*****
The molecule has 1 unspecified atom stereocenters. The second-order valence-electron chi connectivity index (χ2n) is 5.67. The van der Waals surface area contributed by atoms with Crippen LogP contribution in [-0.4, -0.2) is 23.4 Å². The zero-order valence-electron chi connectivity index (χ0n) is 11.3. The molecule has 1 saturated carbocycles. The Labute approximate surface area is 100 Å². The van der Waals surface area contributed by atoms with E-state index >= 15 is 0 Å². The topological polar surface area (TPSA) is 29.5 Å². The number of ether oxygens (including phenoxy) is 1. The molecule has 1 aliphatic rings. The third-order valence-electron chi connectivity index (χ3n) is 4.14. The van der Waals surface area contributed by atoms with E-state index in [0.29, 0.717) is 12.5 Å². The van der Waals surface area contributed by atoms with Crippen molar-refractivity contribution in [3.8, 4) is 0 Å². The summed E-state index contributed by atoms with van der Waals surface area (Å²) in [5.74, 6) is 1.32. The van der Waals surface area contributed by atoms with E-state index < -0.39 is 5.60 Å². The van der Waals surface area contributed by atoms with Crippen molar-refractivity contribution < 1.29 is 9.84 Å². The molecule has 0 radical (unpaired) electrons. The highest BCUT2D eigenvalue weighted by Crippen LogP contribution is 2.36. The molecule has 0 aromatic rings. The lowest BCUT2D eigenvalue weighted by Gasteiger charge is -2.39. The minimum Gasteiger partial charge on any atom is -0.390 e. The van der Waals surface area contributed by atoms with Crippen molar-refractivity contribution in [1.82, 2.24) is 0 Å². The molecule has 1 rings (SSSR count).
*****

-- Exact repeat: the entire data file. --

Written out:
The molecule has 1 unspecified atom stereocenters. The second-order valence-electron chi connectivity index (χ2n) is 5.67. The van der Waals surface area contributed by atoms with Crippen LogP contribution in [-0.4, -0.2) is 23.4 Å². The zero-order valence-electron chi connectivity index (χ0n) is 11.3. The molecule has 1 saturated carbocycles. The Labute approximate surface area is 100 Å². The van der Waals surface area contributed by atoms with E-state index >= 15 is 0 Å². The topological polar surface area (TPSA) is 29.5 Å². The number of ether oxygens (including phenoxy) is 1. The molecule has 1 aliphatic rings. The third-order valence-electron chi connectivity index (χ3n) is 4.14. The van der Waals surface area contributed by atoms with E-state index in [0.29, 0.717) is 12.5 Å². The van der Waals surface area contributed by atoms with Crippen molar-refractivity contribution in [3.8, 4) is 0 Å². The summed E-state index contributed by atoms with van der Waals surface area (Å²) in [5.74, 6) is 1.32. The van der Waals surface area contributed by atoms with E-state index < -0.39 is 5.60 Å². The van der Waals surface area contributed by atoms with Crippen molar-refractivity contribution < 1.29 is 9.84 Å². The molecule has 0 radical (unpaired) electrons. The highest BCUT2D eigenvalue weighted by Crippen LogP contribution is 2.36. The molecule has 0 aromatic rings. The lowest BCUT2D eigenvalue weighted by Gasteiger charge is -2.39. The minimum Gasteiger partial charge on any atom is -0.390 e. The van der Waals surface area contributed by atoms with Crippen molar-refractivity contribution in [1.82, 2.24) is 0 Å². The molecule has 1 rings (SSSR count).